05 Wrangler 2.4l 4 cyl starved of oil and now ticking quite badly - JeepForum.com
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Unread 09-21-2012, 06:26 AM   #1
ajdinger
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05 Wrangler 2.4l 4 cyl starved of oil and now ticking quite badly

I bought this thing this past July. Had about 50k miles. I made the colossal mistake of assuming the used car lot changed the oil before handing it to me. Shortly after buying it, I left town and returned only days ago. My wife has been driving it, she put about 6k miles on it. Just yesterday, on her way home, the engine began to tick very badly. When she got home, I checked the oil to find nothing on the dipstick. There is no oil on my driveway and the exhaust does not indicate that oil is being burned, so I assume we got it from the dealer this way. I added 3 quarts of oil immediately but the ticking persists (I was hoping for a miracle). I'm not fluent in engine design, but understand basics - I am assuming a valve train issue - anyone have any ideas?

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Unread 09-21-2012, 09:29 AM   #2
rjbruzan
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6 thousand miles and you didnt check the oil once? 3K is the suggested oil change interval. Your lack of maintenance caused this and nothing else. This is why its called preventitive maintenance. To prevent expensive repairs.
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Unread 09-21-2012, 08:19 PM   #3
ajdinger
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Quote:
Originally Posted by rjbruzan
6 thousand miles and you didnt check the oil once? 3K is the suggested oil change interval. Your lack of maintenance caused this and nothing else. This is why its called preventitive maintenance. To prevent expensive repairs.
No **** dad, thanks for the wisdom.
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Unread 09-21-2012, 10:35 PM   #4
SeaspanKing
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Does it sort of sound like a diesel now ?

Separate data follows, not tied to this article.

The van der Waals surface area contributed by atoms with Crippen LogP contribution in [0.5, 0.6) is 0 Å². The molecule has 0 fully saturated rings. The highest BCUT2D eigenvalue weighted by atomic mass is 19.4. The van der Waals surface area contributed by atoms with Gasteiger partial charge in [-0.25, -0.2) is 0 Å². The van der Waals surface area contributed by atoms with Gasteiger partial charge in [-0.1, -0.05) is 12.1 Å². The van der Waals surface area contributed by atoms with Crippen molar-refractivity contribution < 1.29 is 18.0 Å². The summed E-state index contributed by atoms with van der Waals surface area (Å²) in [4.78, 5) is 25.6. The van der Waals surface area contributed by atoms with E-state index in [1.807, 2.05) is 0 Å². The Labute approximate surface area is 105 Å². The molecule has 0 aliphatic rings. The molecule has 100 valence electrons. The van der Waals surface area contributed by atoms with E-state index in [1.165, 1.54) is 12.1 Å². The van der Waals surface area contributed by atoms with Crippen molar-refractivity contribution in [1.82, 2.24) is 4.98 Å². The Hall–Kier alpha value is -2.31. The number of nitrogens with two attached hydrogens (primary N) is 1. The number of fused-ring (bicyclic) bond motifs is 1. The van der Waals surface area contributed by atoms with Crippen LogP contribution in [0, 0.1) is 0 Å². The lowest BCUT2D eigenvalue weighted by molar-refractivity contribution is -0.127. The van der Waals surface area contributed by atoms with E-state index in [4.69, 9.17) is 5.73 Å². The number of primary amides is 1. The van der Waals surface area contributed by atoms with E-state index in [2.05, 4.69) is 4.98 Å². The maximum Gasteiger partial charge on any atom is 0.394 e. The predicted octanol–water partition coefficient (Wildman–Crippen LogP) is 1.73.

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Unread 09-22-2012, 05:49 AM   #5
ajdinger
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Quote:
Originally Posted by SeaspanKing
Does it sort of sound like a diesel now ?
I wouldn't say that. I would say it sounds as it always did with the addition of a very noticeable tick. Interestingly, I stuck my head under the engine while running and it sounded louder on the bottom side of the engine.
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Unread 09-22-2012, 10:27 AM   #6
SeaspanKing
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Ok here are my thoughts , I would get a mechanics stethoscope or a part of a broom stick and try and locate the location of the ticking.

Oh ya how is your oil pressure now does it get lower than it was before the ticking started?

If you can determine that the ticking is in the bottom of your engine my guess is that when it got starved of oil the crankshaft bearings were damaged and the ticking your hearing is the new slop between the crankshaft , the piston rods and the main bearings.

Once your fairly sure it is the bottom end of the engine drop the oil pan and pull off a piston rod cap to look at the bearing . They should be perfectly smooth , not scored. Also look at the crankshaft it also must be smooth.

I too went to work for four months and came home to the wife saying her jeep is making a ticking noise. Today I am going to start putting the engine back in after pulling it and having ten thousands taken off the mains and twenty thousands taken off the rod journals.

My problem was dirty oil not a lack of oil.

Good luck
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Unread 09-22-2012, 10:29 AM   #7
pshivers
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You could have ground up a crank shaft bearing. Check for metal shavings when you change your oil.
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Unread 09-22-2012, 07:32 PM   #8
ajdinger
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How difficult / expensive is it to repair / replace a crankshaft bearing? Also, I'm not understanding how to use a broom stick to locate the sound... For that matter, I'm not sure what a mechanics stethoscope is.
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Unread 09-22-2012, 07:44 PM   #9
ajdinger
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Quote:
Originally Posted by SeaspanKing
Ok here are my thoughts , I would get a mechanics stethoscope or a part of a broom stick and try and locate the location of the ticking.

Oh ya how is your oil pressure now does it get lower than it was before the ticking started?

If you can determine that the ticking is in the bottom of your engine my guess is that when it got starved of oil the crankshaft bearings were damaged and the ticking your hearing is the new slop between the crankshaft , the piston rods and the main bearings.

Once your fairly sure it is the bottom end of the engine drop the oil pan and pull off a piston rod cap to look at the bearing . They should be perfectly smooth , not scored. Also look at the crankshaft it also must be smooth.

I too went to work for four months and came home to the wife saying her jeep is making a ticking noise. Today I am going to start putting the engine back in after pulling it and having ten thousands taken off the mains and twenty thousands taken off the rod journals.